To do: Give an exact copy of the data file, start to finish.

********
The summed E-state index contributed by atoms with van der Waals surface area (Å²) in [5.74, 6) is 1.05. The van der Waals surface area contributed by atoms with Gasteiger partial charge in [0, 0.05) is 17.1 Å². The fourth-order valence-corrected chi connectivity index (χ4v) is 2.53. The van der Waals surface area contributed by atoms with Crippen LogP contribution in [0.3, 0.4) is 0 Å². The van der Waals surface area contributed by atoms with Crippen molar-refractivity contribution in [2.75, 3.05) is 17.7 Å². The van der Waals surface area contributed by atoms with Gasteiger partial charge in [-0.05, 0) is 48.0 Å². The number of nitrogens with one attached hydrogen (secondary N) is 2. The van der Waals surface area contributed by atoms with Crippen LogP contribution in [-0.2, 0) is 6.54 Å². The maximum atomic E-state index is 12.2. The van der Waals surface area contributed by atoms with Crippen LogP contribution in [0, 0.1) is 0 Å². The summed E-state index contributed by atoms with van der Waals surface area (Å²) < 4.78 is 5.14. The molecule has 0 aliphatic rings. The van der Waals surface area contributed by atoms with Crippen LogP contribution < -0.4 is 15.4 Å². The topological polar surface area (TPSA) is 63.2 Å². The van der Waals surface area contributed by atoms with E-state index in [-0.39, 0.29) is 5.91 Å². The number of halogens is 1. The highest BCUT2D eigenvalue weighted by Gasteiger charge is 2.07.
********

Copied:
The summed E-state index contributed by atoms with van der Waals surface area (Å²) in [5.74, 6) is 1.05. The van der Waals surface area contributed by atoms with Gasteiger partial charge in [0, 0.05) is 17.1 Å². The fourth-order valence-corrected chi connectivity index (χ4v) is 2.53. The van der Waals surface area contributed by atoms with Crippen LogP contribution in [0.3, 0.4) is 0 Å². The van der Waals surface area contributed by atoms with Crippen molar-refractivity contribution in [2.75, 3.05) is 17.7 Å². The van der Waals surface area contributed by atoms with Gasteiger partial charge in [-0.05, 0) is 48.0 Å². The number of nitrogens with one attached hydrogen (secondary N) is 2. The van der Waals surface area contributed by atoms with Crippen LogP contribution in [-0.2, 0) is 6.54 Å². The maximum atomic E-state index is 12.2. The van der Waals surface area contributed by atoms with Crippen LogP contribution in [0, 0.1) is 0 Å². The summed E-state index contributed by atoms with van der Waals surface area (Å²) < 4.78 is 5.14. The molecule has 0 aliphatic rings. The van der Waals surface area contributed by atoms with Crippen LogP contribution < -0.4 is 15.4 Å². The topological polar surface area (TPSA) is 63.2 Å². The van der Waals surface area contributed by atoms with E-state index in [-0.39, 0.29) is 5.91 Å². The number of halogens is 1. The highest BCUT2D eigenvalue weighted by Gasteiger charge is 2.07.